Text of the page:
AI, coupled with a data-centric approach and automation, looks like it is starting to pay back the operators who have led in this field. Where can industry leaders go next, and what are the key lessons for others on how to ‘jump the curve’?
Assuring networks, services and devices in the world of 5G, edge and IoT demands new capabilities in automation, AI and analytics (A3) at the edge of networks. This report sets out a roadmap for telco decision making around assurance tool creation, deployment and possible monetisation.
It has been six years since telcos began introducing data and analytics products into their portfolio of enterprise services. This report assesses the potential value of data monetisation across 13 verticals, and by type of data analytics product.
True E2E automation has not yet been achieved, but network automation is a reality now, and one which telcos must master to survive. What steps are telcos taking to implement network automation, what challenges must be overcome and what benefits can be expected?
We consider the potential financial value of adding analytics, AI and automation (A3) into a telco’s processes. Our modelling assesses the value of A3 in more than 150 processes across core network operations, customer care channels, and sales and marketing.
This report maps the application of analytics, automation and AI (A3) across the telco organisation, identifying where each technology is most effective, and providing a foundation for understanding and planning the use of A3 to improve core business performance. Part 2 will estimate the potential value of applications.
Finnish telco, Elisa, repeatedly achieves surprising wins with innovative new propositions. For example, it now sells Elisa Automate, its fully automated Network Operations Centre (NOC), to other telcos. Most telcos buy their NOCs from vendors. How does this relatively small telco punch so much above its weight? At the heart of the answer is a Finnish word which cannot directly be translated to English: sisu.
Our latest research shows that only one in five telco AI projects has made the leap from proof of concept (PoC) to live deployment. How can telcos improve the hit rate and achieve real performance improvements?
Although nearly all operators aspire to deploy autonomous networks and personalised customer services, few have actually implemented advanced analytics at scale across their organisations. Almost universally, telcos are hampered by incomplete and siloed data sets and cultural resistance. What have the industry’s leaders done to overcome these challenges?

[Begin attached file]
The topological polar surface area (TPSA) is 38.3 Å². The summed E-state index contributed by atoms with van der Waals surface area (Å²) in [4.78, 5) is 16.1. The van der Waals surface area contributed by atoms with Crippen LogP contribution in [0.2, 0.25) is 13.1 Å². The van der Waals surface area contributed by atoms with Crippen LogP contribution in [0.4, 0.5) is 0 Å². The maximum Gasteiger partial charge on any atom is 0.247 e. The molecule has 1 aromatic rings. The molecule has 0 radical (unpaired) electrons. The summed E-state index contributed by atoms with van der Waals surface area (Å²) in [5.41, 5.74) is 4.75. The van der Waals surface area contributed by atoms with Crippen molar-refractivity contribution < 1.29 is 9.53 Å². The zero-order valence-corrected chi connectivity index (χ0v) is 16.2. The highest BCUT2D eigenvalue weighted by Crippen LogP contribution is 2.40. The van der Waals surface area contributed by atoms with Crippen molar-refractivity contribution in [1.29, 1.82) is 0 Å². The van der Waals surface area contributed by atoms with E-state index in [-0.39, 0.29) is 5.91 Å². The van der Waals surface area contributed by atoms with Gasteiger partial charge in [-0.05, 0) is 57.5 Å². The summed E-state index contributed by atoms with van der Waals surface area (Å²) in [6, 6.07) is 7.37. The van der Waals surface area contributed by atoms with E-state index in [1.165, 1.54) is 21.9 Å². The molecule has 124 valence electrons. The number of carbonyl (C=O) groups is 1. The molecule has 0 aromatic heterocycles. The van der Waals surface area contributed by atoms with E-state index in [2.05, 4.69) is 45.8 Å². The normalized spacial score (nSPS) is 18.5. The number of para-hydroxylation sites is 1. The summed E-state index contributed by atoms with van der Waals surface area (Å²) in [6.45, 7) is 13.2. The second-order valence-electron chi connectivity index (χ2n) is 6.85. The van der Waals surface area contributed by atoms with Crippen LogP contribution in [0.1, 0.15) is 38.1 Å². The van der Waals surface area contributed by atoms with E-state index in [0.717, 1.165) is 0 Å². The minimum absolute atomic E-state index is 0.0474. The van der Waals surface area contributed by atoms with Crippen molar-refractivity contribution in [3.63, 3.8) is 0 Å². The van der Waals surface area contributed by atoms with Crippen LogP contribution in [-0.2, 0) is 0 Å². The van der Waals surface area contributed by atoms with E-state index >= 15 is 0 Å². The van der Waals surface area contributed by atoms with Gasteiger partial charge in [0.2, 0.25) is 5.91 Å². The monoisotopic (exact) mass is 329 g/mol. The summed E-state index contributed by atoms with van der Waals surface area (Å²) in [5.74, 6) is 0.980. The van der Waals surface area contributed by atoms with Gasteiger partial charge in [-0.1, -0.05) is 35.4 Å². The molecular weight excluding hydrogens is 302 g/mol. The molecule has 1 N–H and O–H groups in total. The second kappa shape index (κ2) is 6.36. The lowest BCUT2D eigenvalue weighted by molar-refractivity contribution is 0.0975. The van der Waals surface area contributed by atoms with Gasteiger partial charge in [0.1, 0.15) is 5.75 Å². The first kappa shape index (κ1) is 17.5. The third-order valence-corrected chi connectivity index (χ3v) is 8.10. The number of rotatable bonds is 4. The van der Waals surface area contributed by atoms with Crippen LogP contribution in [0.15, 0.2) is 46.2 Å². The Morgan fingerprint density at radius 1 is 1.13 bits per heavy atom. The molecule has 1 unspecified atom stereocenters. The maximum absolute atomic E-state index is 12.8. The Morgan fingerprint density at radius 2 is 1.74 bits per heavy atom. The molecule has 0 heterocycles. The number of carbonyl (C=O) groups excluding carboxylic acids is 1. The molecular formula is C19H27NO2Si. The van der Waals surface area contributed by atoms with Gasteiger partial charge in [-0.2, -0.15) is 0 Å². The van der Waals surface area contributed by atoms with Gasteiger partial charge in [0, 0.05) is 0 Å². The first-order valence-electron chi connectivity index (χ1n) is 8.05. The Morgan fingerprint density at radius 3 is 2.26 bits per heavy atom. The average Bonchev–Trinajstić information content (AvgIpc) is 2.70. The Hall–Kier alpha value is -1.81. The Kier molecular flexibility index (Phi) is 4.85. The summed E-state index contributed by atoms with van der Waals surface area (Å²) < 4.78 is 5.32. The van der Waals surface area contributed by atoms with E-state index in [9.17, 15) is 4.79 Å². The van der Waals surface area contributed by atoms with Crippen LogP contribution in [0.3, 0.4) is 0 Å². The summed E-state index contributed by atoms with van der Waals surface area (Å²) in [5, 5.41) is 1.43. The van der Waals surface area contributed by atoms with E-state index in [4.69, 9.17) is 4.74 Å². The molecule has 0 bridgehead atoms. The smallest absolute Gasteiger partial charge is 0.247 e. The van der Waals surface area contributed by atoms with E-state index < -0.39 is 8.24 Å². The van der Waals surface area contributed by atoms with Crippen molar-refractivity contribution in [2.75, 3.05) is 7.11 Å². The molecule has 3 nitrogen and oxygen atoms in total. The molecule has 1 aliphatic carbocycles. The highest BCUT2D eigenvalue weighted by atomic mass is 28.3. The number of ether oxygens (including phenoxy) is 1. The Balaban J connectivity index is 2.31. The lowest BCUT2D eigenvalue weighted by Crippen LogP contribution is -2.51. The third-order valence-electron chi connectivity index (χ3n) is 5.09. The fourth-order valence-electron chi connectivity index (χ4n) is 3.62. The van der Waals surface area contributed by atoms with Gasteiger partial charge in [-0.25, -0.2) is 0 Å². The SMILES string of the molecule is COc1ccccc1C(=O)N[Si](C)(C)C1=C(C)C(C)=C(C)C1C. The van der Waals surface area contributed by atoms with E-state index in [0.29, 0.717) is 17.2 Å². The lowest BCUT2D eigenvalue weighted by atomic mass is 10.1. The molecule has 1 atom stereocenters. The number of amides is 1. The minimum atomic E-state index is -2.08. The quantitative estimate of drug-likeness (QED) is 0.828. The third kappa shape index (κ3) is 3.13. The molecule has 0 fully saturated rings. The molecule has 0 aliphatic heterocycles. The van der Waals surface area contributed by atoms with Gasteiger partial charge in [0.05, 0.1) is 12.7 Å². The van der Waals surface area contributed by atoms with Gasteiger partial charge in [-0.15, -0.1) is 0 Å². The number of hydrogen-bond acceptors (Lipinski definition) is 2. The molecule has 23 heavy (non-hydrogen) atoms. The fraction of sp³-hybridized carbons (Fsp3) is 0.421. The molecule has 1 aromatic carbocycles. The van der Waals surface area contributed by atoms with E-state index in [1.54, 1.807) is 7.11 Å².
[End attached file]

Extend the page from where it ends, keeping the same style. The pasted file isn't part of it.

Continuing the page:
Autonomous networks are still many years away, but AI-supported automation is a reality now, which all telcos must master to survive. What steps must telcos take to implement AI in network maintenance, optimisation and planning, and what is it worth?
Telefónica’s systematic and sustained push into personal data management holds valuable lessons for other telcos about building trust and credibility. The report also covers personal cloud / data plays by NTT DOCOMO and financial services company Mint.
There’s no doubt that AI is a transformative technology, and chatbots are a focus for many telcos looking to benefit from it. We look at case studies from Telenor, Deutsche Telekom and AT&T to find telcos’ best path toward employing AI. Despite the hype, chatbots may not be the best first step.
Big data analytics could help telcos improve performance, rebuild revenues and regain relevance with consumers, but it is not a quick fix. This report looks at what telcos have done in this area so far and what they need to do next.
Artificial intelligence (AI) is more powerful and affordable than ever, and the leading consumer-facing AI platforms – Google, Apple, Facebook and Amazon – are in an arms race to bring the technology to smartphones. AI will radically change the way people use smartphones, but what are the implications for data traffic and consumer expectations, and what role should telcos play in this evolution?
Artificial intelligence (AI) is improving rapidly thanks to the growing use of deep neural networks to teach computers how to interpret the real world (deep learning). These networks use vast amounts of detailed data to enable machines to learn. What are the potential benefits for telcos, and what do they need to do to make this happen?